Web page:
June 2021 we bought a new commercial retail freezer for the farm store to feature products like Windy Knoll ice cream, our Grateful Pizzas, and other prepared foods. Any new equipment we purchase is a big deal since our budget usually is restricted to “used”.
About a month ago, the ice cream started to feel a little soft in that freezer. The thermostat on the outside of the freezer displayed -6.5 degrees but the thermometer inside the freezer was showing +20 degrees. So, we had our faithful refrigeration guru out and he reprogrammed the thermostat to an even lower temperature. All worked well until two weeks ago when the same divergence happened again.
Another call for service. To cut to the chase; it seems both defrost heaters have stopped working in this year-old unit. Now I have to file for a warranty claim. A brand new unit that cost us $2K has died in 13 months! Who knows how long it will take to get another functional unit? My frustration thermometer burst its bubble.
I’ve started thinking about how I handle different stresses, well aware that tripling diesel fuel prices, slow supply channels and doubling of almost all our input costs can send me into a tail spin.. Our customers have all the same stresses and may not even be aware of how much escalating energy prices are going to effect of the costs of everything…especially food.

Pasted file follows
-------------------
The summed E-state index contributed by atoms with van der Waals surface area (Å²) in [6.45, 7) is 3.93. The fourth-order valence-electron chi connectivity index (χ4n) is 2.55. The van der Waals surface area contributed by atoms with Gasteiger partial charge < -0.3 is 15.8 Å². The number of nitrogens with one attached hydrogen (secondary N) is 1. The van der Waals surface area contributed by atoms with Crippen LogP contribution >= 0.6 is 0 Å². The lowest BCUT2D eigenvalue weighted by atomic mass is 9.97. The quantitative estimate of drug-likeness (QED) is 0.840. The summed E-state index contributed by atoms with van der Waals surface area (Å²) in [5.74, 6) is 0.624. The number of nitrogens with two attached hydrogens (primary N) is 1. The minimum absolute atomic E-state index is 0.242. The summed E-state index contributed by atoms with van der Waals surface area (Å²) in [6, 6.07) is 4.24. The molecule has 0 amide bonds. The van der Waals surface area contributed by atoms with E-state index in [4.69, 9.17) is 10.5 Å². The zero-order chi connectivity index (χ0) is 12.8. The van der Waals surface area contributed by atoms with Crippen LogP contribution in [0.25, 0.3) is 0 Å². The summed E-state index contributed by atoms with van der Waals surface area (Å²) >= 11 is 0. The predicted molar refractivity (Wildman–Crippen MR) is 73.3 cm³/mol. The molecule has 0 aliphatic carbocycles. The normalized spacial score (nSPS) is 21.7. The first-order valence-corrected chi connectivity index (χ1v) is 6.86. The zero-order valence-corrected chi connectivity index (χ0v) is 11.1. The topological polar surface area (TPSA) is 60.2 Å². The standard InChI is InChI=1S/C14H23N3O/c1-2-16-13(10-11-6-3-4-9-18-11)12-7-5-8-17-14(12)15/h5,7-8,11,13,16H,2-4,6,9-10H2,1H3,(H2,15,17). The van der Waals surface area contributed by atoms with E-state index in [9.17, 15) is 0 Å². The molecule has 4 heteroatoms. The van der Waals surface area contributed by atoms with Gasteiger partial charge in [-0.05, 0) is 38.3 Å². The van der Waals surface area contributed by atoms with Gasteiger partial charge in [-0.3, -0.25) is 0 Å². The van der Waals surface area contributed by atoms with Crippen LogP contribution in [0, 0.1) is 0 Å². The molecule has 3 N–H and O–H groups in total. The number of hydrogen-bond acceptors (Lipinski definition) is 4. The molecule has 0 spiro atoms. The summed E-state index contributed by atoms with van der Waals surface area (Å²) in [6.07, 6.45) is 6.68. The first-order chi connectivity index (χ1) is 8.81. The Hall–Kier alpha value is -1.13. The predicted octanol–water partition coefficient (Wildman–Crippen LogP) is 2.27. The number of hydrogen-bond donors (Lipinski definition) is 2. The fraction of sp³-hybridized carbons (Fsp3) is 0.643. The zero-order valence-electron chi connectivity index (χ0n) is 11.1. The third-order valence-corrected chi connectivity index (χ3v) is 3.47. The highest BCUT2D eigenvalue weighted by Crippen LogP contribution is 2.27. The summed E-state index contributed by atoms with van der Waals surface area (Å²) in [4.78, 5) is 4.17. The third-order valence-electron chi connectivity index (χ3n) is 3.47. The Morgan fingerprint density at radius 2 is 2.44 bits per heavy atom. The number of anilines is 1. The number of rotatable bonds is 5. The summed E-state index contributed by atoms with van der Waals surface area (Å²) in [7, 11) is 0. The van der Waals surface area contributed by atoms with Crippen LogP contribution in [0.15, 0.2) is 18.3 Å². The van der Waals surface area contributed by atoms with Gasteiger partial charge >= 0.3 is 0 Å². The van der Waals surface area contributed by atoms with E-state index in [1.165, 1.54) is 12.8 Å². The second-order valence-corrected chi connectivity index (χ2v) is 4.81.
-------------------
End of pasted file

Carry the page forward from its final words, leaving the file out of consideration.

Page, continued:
Thermometers react. They go up and down as life goes up and down. Situations control them.
Thermostats control. They are a more steady state. Regardless of what’s happening in life, they are always trying to adjust back toward their desired setting. They control situations.
I see thermometers every day. Something bad happens in life, and these folks are in a terrible mood for the rest of the day.
I go thermometer more than I would like. Something doesn’t go as planned, and the mercury rises or falls.
I am striving to be more of a thermostat. “Oh, suddenly life got hot. I better cool that down a bit.” I have found a momentary pause before reacting to a situation has helped to rapidly dissipate the energy in a purely emotional freak out response.
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